MADISON (AP) — Republicans are dramatically scaling back Democratic Gov. Tony Evers' plan to spend $194 million more to build smaller facilities to house juvenile offenders when Wisconsin's youth prison closes.
The Legislature last year unanimously approved a bill shuttering the troubled youth prison outside Irma.
The bill requires the prison to close by January 2021 and offenders to be transferred to new, smaller state- and county-run facilities. The measure authorizes $25 million in borrowing to build smaller regional state facilities as well as $15 million to expand the Mendota Juvenile Treatment Center. The law also provides $40 million in borrowing to fund grants for counties to build juvenile detention centers.
Evers' state budget would spend an additional $194 million on the new facilities and the Mendota expansion.
Republicans on the Legislature's finance committee introduced their own plan Tuesday that sets out only $43.9 million in new funding. That money would be earmarked only for the Mendota expansion.
Republicans on the Legislature's finance committee have decided to spend about $615 million less on building projects around the state than Evers wants.
Evers' state budget proposal called for spending $2.5 billion, including $1.1 billion for University of Wisconsin System construction projects.
Republicans on the finance committee introduced their own plan Tuesday. It would spend about $1.9 billion on construction projects, including $5 million to buy land and launch a request for bids to build a new prison to replace the Green Bay Correctional Institution. Evers' budget didn't include any provisions for a new prison.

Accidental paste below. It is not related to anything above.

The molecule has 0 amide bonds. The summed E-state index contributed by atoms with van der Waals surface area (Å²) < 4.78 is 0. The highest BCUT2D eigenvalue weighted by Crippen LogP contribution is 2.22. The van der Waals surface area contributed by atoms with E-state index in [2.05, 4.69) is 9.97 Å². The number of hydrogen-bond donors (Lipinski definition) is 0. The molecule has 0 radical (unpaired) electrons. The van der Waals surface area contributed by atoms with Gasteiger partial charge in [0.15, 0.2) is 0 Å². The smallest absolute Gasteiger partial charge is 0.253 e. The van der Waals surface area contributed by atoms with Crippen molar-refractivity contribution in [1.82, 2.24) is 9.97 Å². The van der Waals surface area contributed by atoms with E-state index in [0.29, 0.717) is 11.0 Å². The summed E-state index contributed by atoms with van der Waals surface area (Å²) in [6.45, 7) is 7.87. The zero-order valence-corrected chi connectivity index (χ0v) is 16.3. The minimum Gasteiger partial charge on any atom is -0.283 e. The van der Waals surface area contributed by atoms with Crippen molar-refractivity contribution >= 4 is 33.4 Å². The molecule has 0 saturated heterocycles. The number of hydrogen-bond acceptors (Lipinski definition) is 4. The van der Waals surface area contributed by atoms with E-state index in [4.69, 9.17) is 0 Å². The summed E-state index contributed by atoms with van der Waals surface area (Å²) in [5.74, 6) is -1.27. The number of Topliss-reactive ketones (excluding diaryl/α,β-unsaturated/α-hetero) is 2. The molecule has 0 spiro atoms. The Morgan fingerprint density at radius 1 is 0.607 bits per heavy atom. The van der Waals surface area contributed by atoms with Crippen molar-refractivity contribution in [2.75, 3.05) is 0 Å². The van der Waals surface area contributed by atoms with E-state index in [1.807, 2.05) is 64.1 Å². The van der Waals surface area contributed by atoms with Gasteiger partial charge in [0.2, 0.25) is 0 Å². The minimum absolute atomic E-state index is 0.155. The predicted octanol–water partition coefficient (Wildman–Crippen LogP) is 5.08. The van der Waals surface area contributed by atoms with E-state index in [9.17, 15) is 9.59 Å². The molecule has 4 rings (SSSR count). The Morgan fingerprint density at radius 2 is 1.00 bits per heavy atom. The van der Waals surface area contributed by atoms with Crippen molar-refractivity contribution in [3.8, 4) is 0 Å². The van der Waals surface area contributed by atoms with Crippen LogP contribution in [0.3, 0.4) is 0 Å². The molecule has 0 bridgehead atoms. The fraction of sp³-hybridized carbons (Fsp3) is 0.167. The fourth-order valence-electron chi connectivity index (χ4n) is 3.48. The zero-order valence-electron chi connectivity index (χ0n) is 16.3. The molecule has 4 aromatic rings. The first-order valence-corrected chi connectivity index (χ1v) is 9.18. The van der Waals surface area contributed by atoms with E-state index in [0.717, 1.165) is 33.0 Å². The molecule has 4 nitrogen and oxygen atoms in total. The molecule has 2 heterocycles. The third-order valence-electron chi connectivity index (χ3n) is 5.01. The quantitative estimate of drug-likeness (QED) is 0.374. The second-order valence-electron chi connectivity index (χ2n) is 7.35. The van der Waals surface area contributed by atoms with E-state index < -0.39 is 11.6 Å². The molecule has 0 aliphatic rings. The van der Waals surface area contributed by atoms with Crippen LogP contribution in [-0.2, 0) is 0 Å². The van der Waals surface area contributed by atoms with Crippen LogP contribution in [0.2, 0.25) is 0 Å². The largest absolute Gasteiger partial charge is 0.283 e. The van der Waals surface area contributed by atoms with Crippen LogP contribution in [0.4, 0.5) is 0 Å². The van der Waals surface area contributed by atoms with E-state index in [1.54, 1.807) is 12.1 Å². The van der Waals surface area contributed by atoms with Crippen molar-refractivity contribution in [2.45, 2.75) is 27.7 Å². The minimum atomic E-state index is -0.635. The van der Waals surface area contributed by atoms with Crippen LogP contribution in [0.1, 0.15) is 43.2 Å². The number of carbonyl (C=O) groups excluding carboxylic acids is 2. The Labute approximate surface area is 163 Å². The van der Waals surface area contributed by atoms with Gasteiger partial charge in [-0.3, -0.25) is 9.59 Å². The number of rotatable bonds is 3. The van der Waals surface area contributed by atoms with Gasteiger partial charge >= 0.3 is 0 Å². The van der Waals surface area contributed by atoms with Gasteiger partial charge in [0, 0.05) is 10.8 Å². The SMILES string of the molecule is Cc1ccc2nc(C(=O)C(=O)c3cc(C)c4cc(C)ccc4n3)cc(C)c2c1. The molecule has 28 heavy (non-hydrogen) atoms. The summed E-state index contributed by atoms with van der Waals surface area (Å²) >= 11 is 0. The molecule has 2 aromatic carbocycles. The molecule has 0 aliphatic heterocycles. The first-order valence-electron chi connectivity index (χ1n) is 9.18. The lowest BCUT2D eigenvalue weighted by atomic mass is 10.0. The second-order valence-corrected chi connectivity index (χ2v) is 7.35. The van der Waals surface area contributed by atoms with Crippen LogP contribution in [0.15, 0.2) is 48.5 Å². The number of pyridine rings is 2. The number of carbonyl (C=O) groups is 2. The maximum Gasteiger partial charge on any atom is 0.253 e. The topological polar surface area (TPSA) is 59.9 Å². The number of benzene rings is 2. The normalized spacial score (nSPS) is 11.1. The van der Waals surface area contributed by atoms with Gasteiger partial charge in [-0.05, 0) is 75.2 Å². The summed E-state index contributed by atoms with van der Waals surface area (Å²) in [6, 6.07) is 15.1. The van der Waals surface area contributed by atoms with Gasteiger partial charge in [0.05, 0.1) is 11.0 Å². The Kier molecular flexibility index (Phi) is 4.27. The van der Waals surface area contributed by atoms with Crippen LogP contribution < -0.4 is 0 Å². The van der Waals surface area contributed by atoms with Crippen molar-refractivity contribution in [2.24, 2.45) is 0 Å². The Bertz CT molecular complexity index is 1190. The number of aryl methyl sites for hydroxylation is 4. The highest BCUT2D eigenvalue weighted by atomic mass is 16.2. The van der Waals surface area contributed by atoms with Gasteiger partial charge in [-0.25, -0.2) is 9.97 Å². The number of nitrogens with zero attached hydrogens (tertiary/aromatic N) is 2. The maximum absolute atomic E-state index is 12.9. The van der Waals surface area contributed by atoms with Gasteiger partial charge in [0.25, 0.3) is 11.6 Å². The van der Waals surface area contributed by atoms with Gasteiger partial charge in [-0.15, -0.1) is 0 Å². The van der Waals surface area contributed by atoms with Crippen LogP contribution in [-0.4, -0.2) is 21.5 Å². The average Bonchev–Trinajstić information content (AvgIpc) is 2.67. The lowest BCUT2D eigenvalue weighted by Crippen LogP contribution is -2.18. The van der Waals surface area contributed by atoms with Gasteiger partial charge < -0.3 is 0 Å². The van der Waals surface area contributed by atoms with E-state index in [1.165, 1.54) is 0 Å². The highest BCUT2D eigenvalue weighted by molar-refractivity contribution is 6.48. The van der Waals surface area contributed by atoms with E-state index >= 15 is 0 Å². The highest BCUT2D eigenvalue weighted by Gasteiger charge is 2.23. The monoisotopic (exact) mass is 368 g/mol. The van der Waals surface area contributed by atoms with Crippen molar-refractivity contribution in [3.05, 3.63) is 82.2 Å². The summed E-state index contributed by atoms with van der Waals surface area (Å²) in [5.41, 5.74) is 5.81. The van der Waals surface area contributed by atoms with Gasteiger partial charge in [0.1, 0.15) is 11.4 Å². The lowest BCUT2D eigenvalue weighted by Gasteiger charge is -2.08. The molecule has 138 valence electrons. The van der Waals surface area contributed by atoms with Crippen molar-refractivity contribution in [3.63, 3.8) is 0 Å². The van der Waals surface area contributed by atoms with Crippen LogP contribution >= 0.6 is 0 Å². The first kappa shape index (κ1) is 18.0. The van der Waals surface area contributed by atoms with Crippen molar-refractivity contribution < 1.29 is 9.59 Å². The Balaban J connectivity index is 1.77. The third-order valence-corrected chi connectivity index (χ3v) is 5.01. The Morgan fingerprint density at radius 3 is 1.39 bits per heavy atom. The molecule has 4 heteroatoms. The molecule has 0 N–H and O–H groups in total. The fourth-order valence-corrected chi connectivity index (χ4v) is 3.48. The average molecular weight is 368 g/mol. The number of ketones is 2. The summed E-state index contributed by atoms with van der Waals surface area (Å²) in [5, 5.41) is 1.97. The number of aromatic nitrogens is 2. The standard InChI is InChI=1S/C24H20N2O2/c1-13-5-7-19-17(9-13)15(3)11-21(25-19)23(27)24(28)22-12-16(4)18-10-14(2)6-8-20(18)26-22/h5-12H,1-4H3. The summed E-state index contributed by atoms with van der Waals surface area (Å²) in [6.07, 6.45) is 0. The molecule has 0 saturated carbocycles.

The Republican plan matches Evers' call to spend $77.6 million to renovate Camp Randall Stadium and $48 million to renovate the Kohl Center.
The finance committee was expected to approve the new plan Tuesday evening.
Republicans who control the Legislature's finance committee are going along with Evers' plan to extend the Department of Natural Resources' stewardship program for another two years.
The stewardship program was established in 1989. It's scheduled to end in mid-2020.
The program allows the DNR to borrow money to acquire land, develop recreational facilities and provide grants to local governments and conservation groups to help them buy land.
The governor's state budget would extend the program using $23.9 million in unused borrowing authority and providing $42.6 million in new borrowing authority. He also would create a commission to develop recommendations for a long-term reauthorization.
Republicans have long criticized the program, saying it places too much land under government control and has racked up too much debt.
But GOP members of the finance committee voted Tuesday to keep the stewardship extension in the budget.